The Daily Dish

Paying for Reliable Electricity

Eakinomics: Paying for Reliable Electricity

You might think there is nothing more boring than a Federal Energy Regulatory Commission (FERC) meeting, but AAF’s Philip Rossetti has new insight that dispels this mistaken notion. FERC was faced with deciding whether to implement a Department of Energy (DOE) proposal to raise electricity rates for power plants with a 90-day on-site fuel supply to support the supposed reliability of the energy these sources provide. This was a deceptively seductive proposal that would force consumers to pay a higher “just and reasonable” rate year-round to a select few plants that have a 90-day on-site fuel supply. Everyone cares about their electricity, and this sounds ok, right?

Not quite. After all, who has 90 days of fuel sitting around? Coal and nuclear generating facilities do, so this is essentially a disguised subsidy to those fuel sources. Those sources are essentially non-economic, largely because of the development of cheap natural gas sources (as DOE’s own reliability study showed). Moreover, during the 2014 polar vortex (which spawned the DOE proposal) higher prices were caused in part by transmission — not generation — issues and (wait for it) frozen coal piles and equipment. This proposed rule was not about reliability and doesn’t alter the fundamental advantages conferred by other fuel sources.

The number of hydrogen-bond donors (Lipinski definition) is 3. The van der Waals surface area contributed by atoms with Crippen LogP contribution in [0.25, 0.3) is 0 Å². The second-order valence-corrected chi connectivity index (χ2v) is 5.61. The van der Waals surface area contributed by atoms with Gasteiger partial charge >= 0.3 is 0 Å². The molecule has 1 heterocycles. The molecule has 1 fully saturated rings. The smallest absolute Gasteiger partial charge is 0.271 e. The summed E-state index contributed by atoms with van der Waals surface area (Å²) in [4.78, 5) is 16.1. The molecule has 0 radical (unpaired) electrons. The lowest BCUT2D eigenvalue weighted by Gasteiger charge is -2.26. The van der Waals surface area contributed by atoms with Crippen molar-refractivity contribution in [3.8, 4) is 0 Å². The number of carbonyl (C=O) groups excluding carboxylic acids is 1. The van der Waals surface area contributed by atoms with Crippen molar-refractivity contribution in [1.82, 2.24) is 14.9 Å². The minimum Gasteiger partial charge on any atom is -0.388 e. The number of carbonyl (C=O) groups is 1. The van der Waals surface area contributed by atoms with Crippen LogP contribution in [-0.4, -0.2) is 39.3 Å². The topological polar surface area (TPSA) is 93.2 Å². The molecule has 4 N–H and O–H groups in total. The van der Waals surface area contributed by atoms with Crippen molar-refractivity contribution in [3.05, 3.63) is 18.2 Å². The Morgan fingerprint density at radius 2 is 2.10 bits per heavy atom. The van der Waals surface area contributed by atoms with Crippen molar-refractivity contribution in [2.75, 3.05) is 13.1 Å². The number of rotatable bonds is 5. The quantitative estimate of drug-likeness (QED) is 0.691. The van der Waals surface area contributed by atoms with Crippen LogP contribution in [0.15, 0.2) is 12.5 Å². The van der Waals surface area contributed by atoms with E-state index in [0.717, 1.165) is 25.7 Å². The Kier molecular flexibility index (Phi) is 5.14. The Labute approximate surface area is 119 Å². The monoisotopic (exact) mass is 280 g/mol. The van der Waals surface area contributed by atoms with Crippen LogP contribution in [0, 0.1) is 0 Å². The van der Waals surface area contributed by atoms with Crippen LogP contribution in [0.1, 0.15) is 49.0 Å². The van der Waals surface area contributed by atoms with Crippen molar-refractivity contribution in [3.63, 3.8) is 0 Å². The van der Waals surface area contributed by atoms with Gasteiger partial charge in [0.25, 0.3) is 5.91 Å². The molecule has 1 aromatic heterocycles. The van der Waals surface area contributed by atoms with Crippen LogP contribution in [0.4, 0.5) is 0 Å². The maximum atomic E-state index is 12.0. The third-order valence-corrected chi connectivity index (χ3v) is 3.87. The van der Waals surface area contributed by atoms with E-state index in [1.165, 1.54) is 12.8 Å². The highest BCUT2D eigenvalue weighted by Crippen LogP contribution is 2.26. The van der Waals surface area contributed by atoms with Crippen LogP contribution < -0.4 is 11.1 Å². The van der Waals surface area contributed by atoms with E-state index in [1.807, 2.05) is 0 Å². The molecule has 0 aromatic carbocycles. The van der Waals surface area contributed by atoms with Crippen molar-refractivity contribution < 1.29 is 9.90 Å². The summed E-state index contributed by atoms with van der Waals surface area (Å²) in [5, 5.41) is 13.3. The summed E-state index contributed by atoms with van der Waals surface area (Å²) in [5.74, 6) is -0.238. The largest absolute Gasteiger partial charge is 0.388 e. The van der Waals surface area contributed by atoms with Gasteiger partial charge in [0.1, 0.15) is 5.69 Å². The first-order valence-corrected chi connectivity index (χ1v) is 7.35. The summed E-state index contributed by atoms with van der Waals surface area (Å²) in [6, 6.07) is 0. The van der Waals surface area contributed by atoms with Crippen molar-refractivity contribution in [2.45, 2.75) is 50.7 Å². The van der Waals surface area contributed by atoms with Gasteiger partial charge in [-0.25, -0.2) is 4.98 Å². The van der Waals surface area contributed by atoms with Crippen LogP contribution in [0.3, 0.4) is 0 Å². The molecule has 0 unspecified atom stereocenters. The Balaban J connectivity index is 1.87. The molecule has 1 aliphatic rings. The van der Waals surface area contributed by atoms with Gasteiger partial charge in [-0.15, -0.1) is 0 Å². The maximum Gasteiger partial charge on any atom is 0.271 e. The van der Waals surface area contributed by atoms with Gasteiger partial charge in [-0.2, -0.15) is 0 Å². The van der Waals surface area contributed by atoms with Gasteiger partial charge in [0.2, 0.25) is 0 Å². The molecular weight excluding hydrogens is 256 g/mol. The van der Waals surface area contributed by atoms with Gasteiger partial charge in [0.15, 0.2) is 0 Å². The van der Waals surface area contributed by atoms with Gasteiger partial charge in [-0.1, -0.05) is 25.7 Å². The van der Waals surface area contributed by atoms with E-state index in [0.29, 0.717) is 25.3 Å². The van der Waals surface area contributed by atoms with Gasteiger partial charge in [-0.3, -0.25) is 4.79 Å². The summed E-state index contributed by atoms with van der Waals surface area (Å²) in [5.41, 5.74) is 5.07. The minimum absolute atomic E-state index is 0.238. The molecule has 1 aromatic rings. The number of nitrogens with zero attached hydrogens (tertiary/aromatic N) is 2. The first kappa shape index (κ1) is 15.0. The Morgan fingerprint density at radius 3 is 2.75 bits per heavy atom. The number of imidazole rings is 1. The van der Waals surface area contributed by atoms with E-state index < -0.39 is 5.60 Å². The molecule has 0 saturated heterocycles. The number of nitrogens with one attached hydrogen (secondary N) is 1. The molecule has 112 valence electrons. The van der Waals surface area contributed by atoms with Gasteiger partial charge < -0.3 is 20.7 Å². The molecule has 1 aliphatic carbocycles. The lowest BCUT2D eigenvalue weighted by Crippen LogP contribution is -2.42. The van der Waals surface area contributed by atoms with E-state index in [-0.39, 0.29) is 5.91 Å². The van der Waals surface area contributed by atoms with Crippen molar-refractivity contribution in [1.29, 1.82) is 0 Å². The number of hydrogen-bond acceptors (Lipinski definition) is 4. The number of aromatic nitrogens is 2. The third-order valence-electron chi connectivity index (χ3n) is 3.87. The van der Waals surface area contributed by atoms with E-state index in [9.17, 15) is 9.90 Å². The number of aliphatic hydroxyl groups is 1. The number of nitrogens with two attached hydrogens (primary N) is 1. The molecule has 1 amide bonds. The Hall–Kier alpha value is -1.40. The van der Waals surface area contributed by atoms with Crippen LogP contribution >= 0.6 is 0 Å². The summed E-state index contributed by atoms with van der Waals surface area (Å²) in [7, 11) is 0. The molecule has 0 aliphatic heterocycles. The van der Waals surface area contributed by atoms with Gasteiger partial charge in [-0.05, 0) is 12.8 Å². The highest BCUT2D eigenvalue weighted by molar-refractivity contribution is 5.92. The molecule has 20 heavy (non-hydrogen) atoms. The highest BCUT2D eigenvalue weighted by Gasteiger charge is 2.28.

But the real insight is that market forces automatically pay for reliable power sources. During the recent “bomb cyclone,” locational electricity prices were around six times higher than normal in New England on January 4th. But few power sources were knocked off the grid, so those producers who were reliable were rewarded by reaping the high return. The market pays for reliability — regardless of the underlying fuel source.

Of course, prices were significantly higher than normal, which can produce some, shall we say, kvetching. Owners of non-economic generation capacity can try to capitalize on discontent over high prices with proposals — such as what was before FERC — that provide a permanent subsidy to keep more generating capacity on-line. That is an everyday transfer from consumers of power to owners of obsolete capacity — far more costly than relatively rare price spikes of brief duration.

So discard those mistaken notions of what is boring. Moreover, every now and then goodness and reason triumph, as FERC yesterday unanimously rejected the DOE proposal.


Fact of the Day

In 2017 federal agencies finalized 274 regulations that imposed $30.6 billion in total costs and trimmed the paperwork burden by 15.6 million hours.